The Arizona Court of Appeals addressed Husband’s argument that the court should consider what Wife’s new cohabitant “should” be contributing to Wife’s household expenses, as opposed to how much Wife’s new love interest was actually contributing to the household expenses (because he was contributing very little to those household expenses).
The Arizona Court of Appeals expressly rejected this argument and held that Husband had the burden of proving the extent to which Wife’s living expenses were being reduced, not what Husband believes her new love interest “should” be contributing to the household expenses.
The appellate court, however, did point out the holding in the Schroeder case providing that a former spouse receiving spousal maintenance cannot avoid a decrease or termination of spousal maintenance by accepting purported “gifts” from a person with whom he or she resides in lieu of receiving contributions towards household expenses.
In the end, the appellate court reversed the trial court’s ruling terminating Wife’s spousal maintenance but found the trial court did not consider Husbands’ alternative request to modify Wife’s spousal maintenance. The Arizona Court of Appeals, therefore, remanded the case back to the Arizona trial court to address whether Wife’s spousal maintenance should be reduced.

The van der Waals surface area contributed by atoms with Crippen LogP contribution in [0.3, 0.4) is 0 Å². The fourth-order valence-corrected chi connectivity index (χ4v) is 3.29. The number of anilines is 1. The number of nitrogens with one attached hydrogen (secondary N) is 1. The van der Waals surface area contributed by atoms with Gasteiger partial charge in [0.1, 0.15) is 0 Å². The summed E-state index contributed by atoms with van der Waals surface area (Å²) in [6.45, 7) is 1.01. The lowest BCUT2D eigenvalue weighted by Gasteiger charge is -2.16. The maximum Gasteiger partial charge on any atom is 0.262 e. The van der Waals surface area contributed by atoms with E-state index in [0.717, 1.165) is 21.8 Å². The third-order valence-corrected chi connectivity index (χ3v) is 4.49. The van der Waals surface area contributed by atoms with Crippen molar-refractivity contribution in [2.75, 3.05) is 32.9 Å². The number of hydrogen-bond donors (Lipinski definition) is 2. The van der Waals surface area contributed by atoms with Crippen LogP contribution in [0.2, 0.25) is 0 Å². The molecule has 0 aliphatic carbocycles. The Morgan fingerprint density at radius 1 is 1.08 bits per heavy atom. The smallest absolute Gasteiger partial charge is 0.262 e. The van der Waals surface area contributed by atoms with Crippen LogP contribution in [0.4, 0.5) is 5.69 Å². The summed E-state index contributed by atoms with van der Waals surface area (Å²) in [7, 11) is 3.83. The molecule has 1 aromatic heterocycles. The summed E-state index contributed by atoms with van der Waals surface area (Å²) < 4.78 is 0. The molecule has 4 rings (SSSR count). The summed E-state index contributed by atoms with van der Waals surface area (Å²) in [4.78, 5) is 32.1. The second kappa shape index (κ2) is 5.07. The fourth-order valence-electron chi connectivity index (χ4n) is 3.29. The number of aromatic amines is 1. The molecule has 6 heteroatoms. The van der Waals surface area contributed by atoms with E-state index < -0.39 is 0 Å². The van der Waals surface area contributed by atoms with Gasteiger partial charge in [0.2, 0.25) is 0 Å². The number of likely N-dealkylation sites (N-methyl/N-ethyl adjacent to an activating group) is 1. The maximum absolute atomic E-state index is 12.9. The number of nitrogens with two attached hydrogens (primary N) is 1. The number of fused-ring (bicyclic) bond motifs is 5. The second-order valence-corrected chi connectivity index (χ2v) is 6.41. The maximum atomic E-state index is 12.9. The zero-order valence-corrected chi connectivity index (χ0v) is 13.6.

Interestingly, it appears the Arizona Court of Appeals was sympathetic with Husbands’ position by declaring it realized its decision may result in inequities in some situations when a spouse receiving spousal maintenance obtains an unfair advantage by living with someone and putting off marriage until the term of spousal maintenance is reached.
The appellate court, however, indicated that any such change in the law affecting this situation must be passed by the Arizona legislature, which could be argued as a call to action for the Arizona legislature to remedy this situation. The Arizona Court of Appeals went so far as to point out that the legislatures of California, Illinois, and New York have passed laws pertaining to the effect of cohabitation on a spousal maintenance award.